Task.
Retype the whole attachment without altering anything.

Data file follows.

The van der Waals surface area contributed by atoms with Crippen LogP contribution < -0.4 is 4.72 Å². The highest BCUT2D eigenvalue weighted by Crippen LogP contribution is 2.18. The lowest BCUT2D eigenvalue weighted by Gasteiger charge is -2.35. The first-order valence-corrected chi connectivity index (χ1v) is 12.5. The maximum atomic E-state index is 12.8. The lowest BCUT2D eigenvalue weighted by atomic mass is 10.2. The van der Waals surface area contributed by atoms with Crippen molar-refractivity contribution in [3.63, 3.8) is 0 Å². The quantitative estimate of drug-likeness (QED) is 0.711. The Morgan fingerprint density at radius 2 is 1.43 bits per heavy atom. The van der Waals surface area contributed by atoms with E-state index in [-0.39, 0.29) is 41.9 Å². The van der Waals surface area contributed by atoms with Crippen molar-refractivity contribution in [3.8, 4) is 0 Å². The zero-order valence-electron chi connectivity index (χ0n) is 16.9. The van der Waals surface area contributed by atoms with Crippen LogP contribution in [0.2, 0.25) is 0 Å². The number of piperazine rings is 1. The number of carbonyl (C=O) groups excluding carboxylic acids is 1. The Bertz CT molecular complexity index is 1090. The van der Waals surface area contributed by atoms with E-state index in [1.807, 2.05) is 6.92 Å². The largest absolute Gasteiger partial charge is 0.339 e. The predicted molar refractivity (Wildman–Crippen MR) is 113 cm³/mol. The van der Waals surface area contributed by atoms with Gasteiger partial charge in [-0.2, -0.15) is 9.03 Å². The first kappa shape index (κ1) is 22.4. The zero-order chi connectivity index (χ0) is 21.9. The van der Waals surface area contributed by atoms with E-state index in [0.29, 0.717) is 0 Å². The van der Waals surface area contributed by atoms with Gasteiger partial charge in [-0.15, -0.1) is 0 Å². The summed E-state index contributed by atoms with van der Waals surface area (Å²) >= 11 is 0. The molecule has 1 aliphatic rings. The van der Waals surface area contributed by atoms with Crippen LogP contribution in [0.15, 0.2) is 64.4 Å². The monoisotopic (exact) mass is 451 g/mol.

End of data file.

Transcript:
The van der Waals surface area contributed by atoms with Crippen LogP contribution < -0.4 is 4.72 Å². The highest BCUT2D eigenvalue weighted by Crippen LogP contribution is 2.18. The lowest BCUT2D eigenvalue weighted by Gasteiger charge is -2.35. The first-order valence-corrected chi connectivity index (χ1v) is 12.5. The maximum atomic E-state index is 12.8. The lowest BCUT2D eigenvalue weighted by atomic mass is 10.2. The van der Waals surface area contributed by atoms with Crippen molar-refractivity contribution in [3.63, 3.8) is 0 Å². The quantitative estimate of drug-likeness (QED) is 0.711. The Morgan fingerprint density at radius 2 is 1.43 bits per heavy atom. The van der Waals surface area contributed by atoms with E-state index in [-0.39, 0.29) is 41.9 Å². The van der Waals surface area contributed by atoms with Crippen molar-refractivity contribution in [3.8, 4) is 0 Å². The zero-order valence-electron chi connectivity index (χ0n) is 16.9. The van der Waals surface area contributed by atoms with Crippen LogP contribution in [0.2, 0.25) is 0 Å². The number of piperazine rings is 1. The number of carbonyl (C=O) groups excluding carboxylic acids is 1. The Bertz CT molecular complexity index is 1090. The van der Waals surface area contributed by atoms with E-state index in [1.807, 2.05) is 6.92 Å². The largest absolute Gasteiger partial charge is 0.339 e. The predicted molar refractivity (Wildman–Crippen MR) is 113 cm³/mol. The van der Waals surface area contributed by atoms with Gasteiger partial charge in [-0.2, -0.15) is 9.03 Å². The first kappa shape index (κ1) is 22.4. The zero-order chi connectivity index (χ0) is 21.9. The van der Waals surface area contributed by atoms with E-state index in [0.29, 0.717) is 0 Å². The van der Waals surface area contributed by atoms with Gasteiger partial charge in [-0.15, -0.1) is 0 Å². The summed E-state index contributed by atoms with van der Waals surface area (Å²) >= 11 is 0. The molecule has 1 aliphatic rings. The van der Waals surface area contributed by atoms with Crippen LogP contribution in [0.15, 0.2) is 64.4 Å². The monoisotopic (exact) mass is 451 g/mol.